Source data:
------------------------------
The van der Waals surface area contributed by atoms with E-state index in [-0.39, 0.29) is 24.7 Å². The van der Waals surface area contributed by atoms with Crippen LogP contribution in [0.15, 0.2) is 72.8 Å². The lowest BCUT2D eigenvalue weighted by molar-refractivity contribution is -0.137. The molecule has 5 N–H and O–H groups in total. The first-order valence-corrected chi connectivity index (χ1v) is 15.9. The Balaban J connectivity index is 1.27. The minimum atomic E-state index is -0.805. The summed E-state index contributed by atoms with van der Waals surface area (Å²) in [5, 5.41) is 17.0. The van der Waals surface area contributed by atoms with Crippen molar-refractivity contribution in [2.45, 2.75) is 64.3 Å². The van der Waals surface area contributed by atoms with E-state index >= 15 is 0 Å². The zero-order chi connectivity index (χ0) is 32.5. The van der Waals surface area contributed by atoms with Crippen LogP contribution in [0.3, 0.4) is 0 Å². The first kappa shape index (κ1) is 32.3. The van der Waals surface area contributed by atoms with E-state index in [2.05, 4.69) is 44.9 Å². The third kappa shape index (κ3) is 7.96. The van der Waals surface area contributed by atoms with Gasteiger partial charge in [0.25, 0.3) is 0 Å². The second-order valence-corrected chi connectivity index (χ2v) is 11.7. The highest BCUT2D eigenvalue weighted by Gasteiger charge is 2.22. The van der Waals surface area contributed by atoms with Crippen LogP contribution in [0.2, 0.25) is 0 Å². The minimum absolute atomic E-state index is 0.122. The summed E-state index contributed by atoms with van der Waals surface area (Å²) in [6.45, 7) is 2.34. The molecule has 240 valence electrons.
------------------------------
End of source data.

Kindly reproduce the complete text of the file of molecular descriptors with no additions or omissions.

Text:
The van der Waals surface area contributed by atoms with E-state index in [-0.39, 0.29) is 24.7 Å². The van der Waals surface area contributed by atoms with Crippen LogP contribution in [0.15, 0.2) is 72.8 Å². The lowest BCUT2D eigenvalue weighted by molar-refractivity contribution is -0.137. The molecule has 5 N–H and O–H groups in total. The first-order valence-corrected chi connectivity index (χ1v) is 15.9. The Balaban J connectivity index is 1.27. The minimum atomic E-state index is -0.805. The summed E-state index contributed by atoms with van der Waals surface area (Å²) in [5, 5.41) is 17.0. The van der Waals surface area contributed by atoms with Crippen molar-refractivity contribution in [2.45, 2.75) is 64.3 Å². The van der Waals surface area contributed by atoms with E-state index >= 15 is 0 Å². The zero-order chi connectivity index (χ0) is 32.5. The van der Waals surface area contributed by atoms with Crippen LogP contribution in [0.3, 0.4) is 0 Å². The first kappa shape index (κ1) is 32.3. The van der Waals surface area contributed by atoms with E-state index in [2.05, 4.69) is 44.9 Å². The third kappa shape index (κ3) is 7.96. The van der Waals surface area contributed by atoms with Gasteiger partial charge in [0.25, 0.3) is 0 Å². The second-order valence-corrected chi connectivity index (χ2v) is 11.7. The highest BCUT2D eigenvalue weighted by Gasteiger charge is 2.22. The van der Waals surface area contributed by atoms with Crippen LogP contribution in [0.2, 0.25) is 0 Å². The minimum absolute atomic E-state index is 0.122. The summed E-state index contributed by atoms with van der Waals surface area (Å²) in [6.45, 7) is 2.34. The molecule has 240 valence electrons.